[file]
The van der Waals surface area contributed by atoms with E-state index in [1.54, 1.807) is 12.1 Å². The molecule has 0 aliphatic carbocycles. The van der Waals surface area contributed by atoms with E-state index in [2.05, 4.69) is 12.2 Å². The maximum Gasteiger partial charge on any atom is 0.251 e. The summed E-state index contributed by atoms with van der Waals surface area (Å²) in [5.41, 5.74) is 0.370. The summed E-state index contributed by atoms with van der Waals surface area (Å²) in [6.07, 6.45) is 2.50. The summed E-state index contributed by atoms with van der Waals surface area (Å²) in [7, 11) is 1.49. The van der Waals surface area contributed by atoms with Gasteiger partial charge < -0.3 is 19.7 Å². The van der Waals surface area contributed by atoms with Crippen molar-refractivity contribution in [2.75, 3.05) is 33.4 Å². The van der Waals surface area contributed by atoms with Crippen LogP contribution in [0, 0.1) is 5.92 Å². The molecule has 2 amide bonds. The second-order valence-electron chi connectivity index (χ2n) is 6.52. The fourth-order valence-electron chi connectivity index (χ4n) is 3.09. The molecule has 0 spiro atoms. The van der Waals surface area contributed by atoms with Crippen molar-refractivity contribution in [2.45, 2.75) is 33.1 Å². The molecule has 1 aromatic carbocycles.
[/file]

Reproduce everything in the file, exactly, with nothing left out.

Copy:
The van der Waals surface area contributed by atoms with E-state index in [1.54, 1.807) is 12.1 Å². The molecule has 0 aliphatic carbocycles. The van der Waals surface area contributed by atoms with E-state index in [2.05, 4.69) is 12.2 Å². The maximum Gasteiger partial charge on any atom is 0.251 e. The summed E-state index contributed by atoms with van der Waals surface area (Å²) in [5.41, 5.74) is 0.370. The summed E-state index contributed by atoms with van der Waals surface area (Å²) in [6.07, 6.45) is 2.50. The summed E-state index contributed by atoms with van der Waals surface area (Å²) in [7, 11) is 1.49. The van der Waals surface area contributed by atoms with Gasteiger partial charge < -0.3 is 19.7 Å². The van der Waals surface area contributed by atoms with Crippen molar-refractivity contribution in [2.75, 3.05) is 33.4 Å². The van der Waals surface area contributed by atoms with Crippen LogP contribution in [0, 0.1) is 5.92 Å². The molecule has 2 amide bonds. The second-order valence-electron chi connectivity index (χ2n) is 6.52. The fourth-order valence-electron chi connectivity index (χ4n) is 3.09. The molecule has 0 spiro atoms. The van der Waals surface area contributed by atoms with Crippen molar-refractivity contribution in [2.45, 2.75) is 33.1 Å². The molecule has 1 aromatic carbocycles.